If there is one positive to come out of the malaise that hit the accounting profession like a side-impact crash, it's that the public, who couldn't discern the difference between an audit and an Audi, are suddenly paying closer attention to numbers.
They’ve learned, sometimes painfully, that an audit doesn’t necessarily carry a Hyundai-like warranty against fraud. Fraud is an unwelcome and eternal component of business, and like a nest of cockroaches in a crumbling tenement, very tough to exterminate.
And while there has been months of finger pointing within the profession of where exactly blame lies in the recent spate of accounting scandals, a Harvard professor has drafted a position paper that links inherent human bias to bad audits.
Max Bazerman, a professor of business administration at Harvard Business School along with co-authors George Loewenstein and Don A. Moore — both professors at Carnegie-Mellon — opine that human bias is inevitable in audits.
In "Why Good Accountants Do Bad Audits," Bazerman contends that accountants generally act with self-serving bias. As proof, he gave 139 auditors five auditing vignettes each of which the authors described as "ambiguous."
Fifty percent of the controlled group were instructed to assume they had been hired by the client, the other half were told to assume they were hired by another company that was doing business with the company that was being audited.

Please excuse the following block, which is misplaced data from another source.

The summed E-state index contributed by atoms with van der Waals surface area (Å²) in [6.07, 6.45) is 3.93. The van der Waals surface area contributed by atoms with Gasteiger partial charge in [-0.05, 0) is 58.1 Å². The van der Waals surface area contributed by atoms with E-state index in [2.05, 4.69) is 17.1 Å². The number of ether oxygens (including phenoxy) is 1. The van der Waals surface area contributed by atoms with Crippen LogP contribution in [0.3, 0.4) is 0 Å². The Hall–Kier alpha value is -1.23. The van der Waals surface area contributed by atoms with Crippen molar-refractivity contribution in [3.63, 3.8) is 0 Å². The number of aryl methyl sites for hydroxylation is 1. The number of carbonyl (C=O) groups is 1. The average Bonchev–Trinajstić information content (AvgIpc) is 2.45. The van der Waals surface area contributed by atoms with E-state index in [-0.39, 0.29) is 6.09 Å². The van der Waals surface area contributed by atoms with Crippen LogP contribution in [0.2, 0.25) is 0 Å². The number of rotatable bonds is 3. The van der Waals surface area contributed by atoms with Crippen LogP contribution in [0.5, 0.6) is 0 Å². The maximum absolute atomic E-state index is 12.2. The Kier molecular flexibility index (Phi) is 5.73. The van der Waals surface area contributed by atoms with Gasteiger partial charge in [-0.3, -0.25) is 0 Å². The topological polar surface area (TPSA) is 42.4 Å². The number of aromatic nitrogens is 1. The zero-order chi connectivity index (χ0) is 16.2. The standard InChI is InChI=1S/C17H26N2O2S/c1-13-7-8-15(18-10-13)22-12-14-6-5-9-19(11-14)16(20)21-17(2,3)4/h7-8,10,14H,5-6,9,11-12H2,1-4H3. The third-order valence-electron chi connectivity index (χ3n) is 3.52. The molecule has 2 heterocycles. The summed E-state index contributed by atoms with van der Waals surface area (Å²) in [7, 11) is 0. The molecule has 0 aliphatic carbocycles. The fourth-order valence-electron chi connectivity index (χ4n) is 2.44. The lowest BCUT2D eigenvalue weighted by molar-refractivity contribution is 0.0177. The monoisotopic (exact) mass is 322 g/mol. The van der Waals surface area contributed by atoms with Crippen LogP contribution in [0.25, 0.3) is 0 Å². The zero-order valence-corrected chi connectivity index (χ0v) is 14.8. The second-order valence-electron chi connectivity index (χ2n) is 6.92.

The study found that the auditors working under the supposition that they had been hired by the client were 30 percent more likely to find that the company’s numbers complied with GAAP.
Bazerman, Loewenstein and Moore’s conclusion was that even a hypothetical relationship with a client distorts an auditor’s judgment. Now, as Bazerman points out, imagine the degree of distortion that must exist in a "long-standing relationship involving million in revenues."
Interesting, but I doubt many in the profession needed a Harvard professor to explain that pre-determined bias exists in audits especially when a lot of money is at stake.
The troika takes their findings one step further by stating that despite the passage of Sarbanes-Oxley, legislation alone will not address the fundamental problem of bias.
As a remedy, they suggest a full divestiture of audit and consulting services and giving auditors fixed contracts for predetermined periods of time in which they cannot be fired for rendering adverse opinions.
Again, not exactly splitting the atom in terms of trailblazing solutions, but certainly worth a discussion or two.
The bottom line is this. While it’s true no legislation will ever eradicate bias, strict rules governing auditing and consulting can make it very difficult.
Sarbanes-Oxley is a good start. And perhaps a year down the road we’ll be able to quantitatively measure the effects good or bad without the need for yet another white paper explaining what many have known since the day they sat for the CPA exam.
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